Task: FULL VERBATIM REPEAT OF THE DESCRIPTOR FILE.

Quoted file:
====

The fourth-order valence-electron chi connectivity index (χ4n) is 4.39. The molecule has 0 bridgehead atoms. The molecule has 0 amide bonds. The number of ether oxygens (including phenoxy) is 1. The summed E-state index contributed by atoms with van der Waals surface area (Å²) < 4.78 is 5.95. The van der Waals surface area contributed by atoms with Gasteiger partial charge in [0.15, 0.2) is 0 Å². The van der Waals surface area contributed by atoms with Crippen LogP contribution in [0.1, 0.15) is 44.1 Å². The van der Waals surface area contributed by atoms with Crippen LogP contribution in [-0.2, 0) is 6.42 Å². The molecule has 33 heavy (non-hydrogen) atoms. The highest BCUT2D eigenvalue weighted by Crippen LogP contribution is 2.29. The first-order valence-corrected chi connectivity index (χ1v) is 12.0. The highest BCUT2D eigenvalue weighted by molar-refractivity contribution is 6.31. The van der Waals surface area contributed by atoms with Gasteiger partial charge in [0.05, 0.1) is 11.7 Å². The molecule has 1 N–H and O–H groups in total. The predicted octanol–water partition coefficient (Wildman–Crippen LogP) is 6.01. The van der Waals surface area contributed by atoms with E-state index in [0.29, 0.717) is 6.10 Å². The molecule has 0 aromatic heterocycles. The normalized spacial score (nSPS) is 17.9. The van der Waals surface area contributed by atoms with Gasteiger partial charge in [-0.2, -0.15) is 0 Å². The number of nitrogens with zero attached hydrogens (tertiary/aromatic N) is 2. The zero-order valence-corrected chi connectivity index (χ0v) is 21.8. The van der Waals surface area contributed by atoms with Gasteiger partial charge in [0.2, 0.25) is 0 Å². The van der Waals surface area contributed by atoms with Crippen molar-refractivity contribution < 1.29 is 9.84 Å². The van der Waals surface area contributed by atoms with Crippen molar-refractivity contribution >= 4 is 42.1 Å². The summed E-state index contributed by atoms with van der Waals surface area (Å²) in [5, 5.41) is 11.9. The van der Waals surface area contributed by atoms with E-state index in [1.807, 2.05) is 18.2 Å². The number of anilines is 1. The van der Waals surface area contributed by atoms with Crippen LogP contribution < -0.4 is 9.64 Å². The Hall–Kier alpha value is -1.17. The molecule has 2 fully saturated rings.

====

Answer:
The fourth-order valence-electron chi connectivity index (χ4n) is 4.39. The molecule has 0 bridgehead atoms. The molecule has 0 amide bonds. The number of ether oxygens (including phenoxy) is 1. The summed E-state index contributed by atoms with van der Waals surface area (Å²) < 4.78 is 5.95. The van der Waals surface area contributed by atoms with Gasteiger partial charge in [0.15, 0.2) is 0 Å². The van der Waals surface area contributed by atoms with Crippen LogP contribution in [0.1, 0.15) is 44.1 Å². The van der Waals surface area contributed by atoms with Crippen LogP contribution in [-0.2, 0) is 6.42 Å². The molecule has 33 heavy (non-hydrogen) atoms. The highest BCUT2D eigenvalue weighted by Crippen LogP contribution is 2.29. The first-order valence-corrected chi connectivity index (χ1v) is 12.0. The highest BCUT2D eigenvalue weighted by molar-refractivity contribution is 6.31. The van der Waals surface area contributed by atoms with Gasteiger partial charge in [0.05, 0.1) is 11.7 Å². The molecule has 1 N–H and O–H groups in total. The predicted octanol–water partition coefficient (Wildman–Crippen LogP) is 6.01. The van der Waals surface area contributed by atoms with E-state index in [0.29, 0.717) is 6.10 Å². The molecule has 0 aromatic heterocycles. The normalized spacial score (nSPS) is 17.9. The van der Waals surface area contributed by atoms with Gasteiger partial charge in [-0.2, -0.15) is 0 Å². The number of nitrogens with zero attached hydrogens (tertiary/aromatic N) is 2. The zero-order valence-corrected chi connectivity index (χ0v) is 21.8. The van der Waals surface area contributed by atoms with Gasteiger partial charge in [0.2, 0.25) is 0 Å². The van der Waals surface area contributed by atoms with Crippen molar-refractivity contribution < 1.29 is 9.84 Å². The van der Waals surface area contributed by atoms with Crippen molar-refractivity contribution >= 4 is 42.1 Å². The summed E-state index contributed by atoms with van der Waals surface area (Å²) in [5, 5.41) is 11.9. The van der Waals surface area contributed by atoms with E-state index in [1.807, 2.05) is 18.2 Å². The number of anilines is 1. The van der Waals surface area contributed by atoms with Crippen LogP contribution < -0.4 is 9.64 Å². The Hall–Kier alpha value is -1.17. The molecule has 2 fully saturated rings.